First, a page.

God’s Call to Faith

MEMORY VERSE: “In returning and rest shall ye be saved; in quietness and in confidence shall be your strength.” —Isaiah 30:15

ISAIAH 30:15, 18

THIS lesson on faith opens with our memory verse, which is a call for the people to return to the Lord and to his righteous laws with the assurance that they would then have rest of heart and mind. “In quietness and in confidence shall be your strength,” wrote the prophet, “and ye would not.”

Seldom did the people of Israel depart from their evil ways, even though rich blessings awaited them when they did—blessings which are enjoyed by his people of all ages upon the basis of their faith in his righteous ways, and obedience to them. The rest of faith is indeed blessed. It implies freedom from fear and anxiety, and the assurance that the Lord will exercise his loving care in all the situations of life.

But those who drift away 20 from the Lord into paths of unrighteousness do not enjoy this rest of faith; although the Lord waits to be gracious unto them when they see the error of their way and return to him in genuine repentance. How great is the God who waits to be gracious unto his people when they return to him!

The Revised Standard Version says that the Lord “exalts himself to show mercy.” As with the Lord, so with us—we exalt ourselves when we show mercy. Showing mercy is not an act which springs from humiliation.

ISAIAH 31:1-3, 6

“Woe to them that go down to Egypt for help; and stay on horses, and trust in chariots.” There was a certain group in Israel that favored an alliance with Egypt because of that country’s great military strength. They thought that this would protect them from their enemies. But this displayed a lack of faith in God and in his ability to care for them—“They look not unto the Holy One of Israel, neither seek the Lord.”

“Now the Egyptians are men, and not God; and their horses flesh, and not spirit.” There was a notion among many in Israel that the Pharaoh of Egypt was some sort of god, and that his horses possessed some special ability. But here the Lord is explaining that this is not so. All Egyptians, including their king, were just humans, with no superhuman powers or ability; and their horses were no different from the horses possessed by other nations.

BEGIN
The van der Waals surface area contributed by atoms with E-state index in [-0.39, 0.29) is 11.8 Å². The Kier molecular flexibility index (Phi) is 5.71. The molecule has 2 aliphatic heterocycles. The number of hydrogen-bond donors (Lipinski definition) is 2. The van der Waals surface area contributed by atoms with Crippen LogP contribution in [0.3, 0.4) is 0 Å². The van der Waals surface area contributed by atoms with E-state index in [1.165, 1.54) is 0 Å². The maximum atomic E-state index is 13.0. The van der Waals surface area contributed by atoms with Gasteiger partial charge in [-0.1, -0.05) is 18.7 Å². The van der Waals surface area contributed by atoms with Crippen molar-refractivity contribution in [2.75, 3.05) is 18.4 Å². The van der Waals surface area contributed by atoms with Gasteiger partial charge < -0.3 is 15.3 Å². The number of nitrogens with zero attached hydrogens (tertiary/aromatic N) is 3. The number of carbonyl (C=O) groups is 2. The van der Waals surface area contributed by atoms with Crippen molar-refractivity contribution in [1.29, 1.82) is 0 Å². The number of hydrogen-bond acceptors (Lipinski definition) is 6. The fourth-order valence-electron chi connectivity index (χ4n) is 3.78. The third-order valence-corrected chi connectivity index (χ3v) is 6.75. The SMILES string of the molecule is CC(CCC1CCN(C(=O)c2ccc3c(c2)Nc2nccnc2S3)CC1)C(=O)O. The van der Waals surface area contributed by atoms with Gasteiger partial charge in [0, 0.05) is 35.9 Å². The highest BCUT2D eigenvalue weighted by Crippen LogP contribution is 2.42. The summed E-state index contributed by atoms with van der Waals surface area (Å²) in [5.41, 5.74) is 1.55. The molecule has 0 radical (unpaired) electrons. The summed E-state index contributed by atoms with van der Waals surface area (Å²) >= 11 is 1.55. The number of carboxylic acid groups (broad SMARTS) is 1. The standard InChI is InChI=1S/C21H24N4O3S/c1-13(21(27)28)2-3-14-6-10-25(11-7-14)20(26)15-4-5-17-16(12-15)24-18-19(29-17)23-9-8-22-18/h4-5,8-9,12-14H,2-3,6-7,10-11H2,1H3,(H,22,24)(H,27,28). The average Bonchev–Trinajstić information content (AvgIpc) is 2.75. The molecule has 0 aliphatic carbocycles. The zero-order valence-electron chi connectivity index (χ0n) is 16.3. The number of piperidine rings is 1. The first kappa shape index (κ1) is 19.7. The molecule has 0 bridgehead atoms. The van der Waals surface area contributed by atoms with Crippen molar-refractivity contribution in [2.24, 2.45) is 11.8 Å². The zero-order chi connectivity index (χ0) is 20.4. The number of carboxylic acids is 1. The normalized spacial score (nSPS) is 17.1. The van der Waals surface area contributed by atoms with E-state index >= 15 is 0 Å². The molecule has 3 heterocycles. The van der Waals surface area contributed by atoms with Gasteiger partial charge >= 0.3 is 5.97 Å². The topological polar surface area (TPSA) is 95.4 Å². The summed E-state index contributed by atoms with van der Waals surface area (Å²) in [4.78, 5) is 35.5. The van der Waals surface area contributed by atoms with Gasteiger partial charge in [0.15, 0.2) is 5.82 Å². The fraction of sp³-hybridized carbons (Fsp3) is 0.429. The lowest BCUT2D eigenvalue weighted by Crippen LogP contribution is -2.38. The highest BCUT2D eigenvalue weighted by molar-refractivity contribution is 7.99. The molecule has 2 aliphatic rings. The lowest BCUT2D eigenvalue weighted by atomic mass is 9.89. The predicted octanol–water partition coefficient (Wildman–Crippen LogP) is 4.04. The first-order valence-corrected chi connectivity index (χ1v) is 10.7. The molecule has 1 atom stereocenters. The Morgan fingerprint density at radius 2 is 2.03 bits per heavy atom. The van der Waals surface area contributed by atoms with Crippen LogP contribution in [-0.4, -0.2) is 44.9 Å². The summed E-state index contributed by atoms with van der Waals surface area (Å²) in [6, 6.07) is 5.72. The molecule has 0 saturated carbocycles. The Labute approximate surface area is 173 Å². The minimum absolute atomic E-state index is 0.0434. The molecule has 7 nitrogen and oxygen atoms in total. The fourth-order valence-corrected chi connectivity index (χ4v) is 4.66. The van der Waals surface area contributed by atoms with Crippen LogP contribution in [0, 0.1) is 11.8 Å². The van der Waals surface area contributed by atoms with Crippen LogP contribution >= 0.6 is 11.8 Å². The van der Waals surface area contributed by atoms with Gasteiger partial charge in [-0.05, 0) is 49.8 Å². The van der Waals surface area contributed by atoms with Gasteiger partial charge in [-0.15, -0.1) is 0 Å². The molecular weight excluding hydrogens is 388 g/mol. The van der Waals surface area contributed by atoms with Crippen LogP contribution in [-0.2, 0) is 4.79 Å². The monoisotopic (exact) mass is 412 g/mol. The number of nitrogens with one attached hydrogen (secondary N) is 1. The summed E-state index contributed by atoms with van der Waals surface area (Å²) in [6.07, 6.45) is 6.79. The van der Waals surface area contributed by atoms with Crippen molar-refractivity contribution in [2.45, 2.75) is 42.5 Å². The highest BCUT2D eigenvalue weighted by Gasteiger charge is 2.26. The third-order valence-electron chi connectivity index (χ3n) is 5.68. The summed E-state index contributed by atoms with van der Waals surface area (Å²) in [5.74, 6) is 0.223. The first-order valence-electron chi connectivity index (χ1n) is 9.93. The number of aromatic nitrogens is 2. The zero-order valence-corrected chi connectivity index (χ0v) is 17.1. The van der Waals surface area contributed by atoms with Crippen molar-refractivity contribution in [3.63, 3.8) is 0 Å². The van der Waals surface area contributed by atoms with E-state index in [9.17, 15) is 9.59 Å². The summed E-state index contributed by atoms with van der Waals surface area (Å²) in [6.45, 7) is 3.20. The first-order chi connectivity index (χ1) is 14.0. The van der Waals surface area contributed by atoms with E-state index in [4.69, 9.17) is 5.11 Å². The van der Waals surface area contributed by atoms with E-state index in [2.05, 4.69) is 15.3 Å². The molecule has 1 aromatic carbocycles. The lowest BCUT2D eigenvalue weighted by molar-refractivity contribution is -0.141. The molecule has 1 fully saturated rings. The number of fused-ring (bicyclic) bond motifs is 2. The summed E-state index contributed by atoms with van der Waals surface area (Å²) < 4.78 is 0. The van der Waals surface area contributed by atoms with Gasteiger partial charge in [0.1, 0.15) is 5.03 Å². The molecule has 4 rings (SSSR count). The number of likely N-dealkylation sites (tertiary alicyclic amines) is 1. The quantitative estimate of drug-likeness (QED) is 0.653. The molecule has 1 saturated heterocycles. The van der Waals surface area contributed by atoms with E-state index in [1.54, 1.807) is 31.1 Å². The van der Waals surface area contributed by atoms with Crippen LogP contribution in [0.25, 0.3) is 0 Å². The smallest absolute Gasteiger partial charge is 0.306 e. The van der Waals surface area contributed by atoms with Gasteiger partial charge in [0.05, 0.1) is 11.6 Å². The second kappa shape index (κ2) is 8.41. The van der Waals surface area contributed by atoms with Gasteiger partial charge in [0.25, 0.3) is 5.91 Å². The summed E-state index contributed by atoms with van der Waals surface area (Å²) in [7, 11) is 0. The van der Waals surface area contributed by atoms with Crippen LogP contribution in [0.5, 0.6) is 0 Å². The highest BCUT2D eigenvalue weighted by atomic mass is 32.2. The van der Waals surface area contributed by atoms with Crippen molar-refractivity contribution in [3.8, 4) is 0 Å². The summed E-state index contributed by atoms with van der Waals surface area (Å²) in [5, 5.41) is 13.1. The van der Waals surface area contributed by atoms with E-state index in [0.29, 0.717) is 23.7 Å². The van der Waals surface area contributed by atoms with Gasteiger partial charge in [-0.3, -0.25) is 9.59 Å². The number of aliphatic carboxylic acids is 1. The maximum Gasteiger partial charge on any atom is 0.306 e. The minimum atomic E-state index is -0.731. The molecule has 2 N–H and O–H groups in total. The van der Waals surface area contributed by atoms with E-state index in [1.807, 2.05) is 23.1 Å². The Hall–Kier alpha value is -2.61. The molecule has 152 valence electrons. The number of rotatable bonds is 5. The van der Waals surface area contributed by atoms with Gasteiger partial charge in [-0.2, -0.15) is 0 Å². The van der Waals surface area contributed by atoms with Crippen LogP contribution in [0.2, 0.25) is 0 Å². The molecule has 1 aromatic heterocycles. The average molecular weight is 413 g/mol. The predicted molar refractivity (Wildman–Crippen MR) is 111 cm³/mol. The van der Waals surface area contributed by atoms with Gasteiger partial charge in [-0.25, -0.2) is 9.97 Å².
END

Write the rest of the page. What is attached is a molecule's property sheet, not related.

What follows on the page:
ISAIAH 32:16, 17

These two verses are best understood when taken in conjunction with the preceding verse, which reads, “Until the Spirit is poured upon us from on high, and the wilderness be a fruitful field, and the fruitful field be counted for a forest.” God has promised that in the thousand-year reign of Christ he will pour out his Spirit upon all flesh, and apparently Isaiah is referring to this.

ISAIAH 37:5-7

The Lord fought for the people of Judah when the King of Assyria threatened to capture Jerusalem. Here was an opportunity for the people to exercise faith in their God; and they were encouraged to do so by King Hezekiah, who said to them at a time of great danger from the human standpoint:

“Be strong and courageous, be not afraid nor dismayed for the king of Assyria, nor for all the multitude that is with him [182,000]: for there be more with us than with him: with him is an arm of flesh: but with us is the Lord our God to help us, and to fight our battles. And the people rested [leaned, margin] themselves upon the words of Hezekiah king of Judah.”—II Chron. 32:7,8

The people were rewarded in their faith that God would defend them against the Assyrian army, for he sent his angel and destroyed all 182,000 of the king’s servants. Our lesson quotes God as saying, “I will blast upon him [the king], and he shall hear a rumour, and return to his own land; and I will cause him to fall by the sword in his own land.”


Why can’t the people of God enjoy peace of mind and heart while they are out of harmony with him?

Should Christians seek for help from worldly sources?

How was the Assyrian army which attacked Judah defeated?

Dawn Bible Students Association
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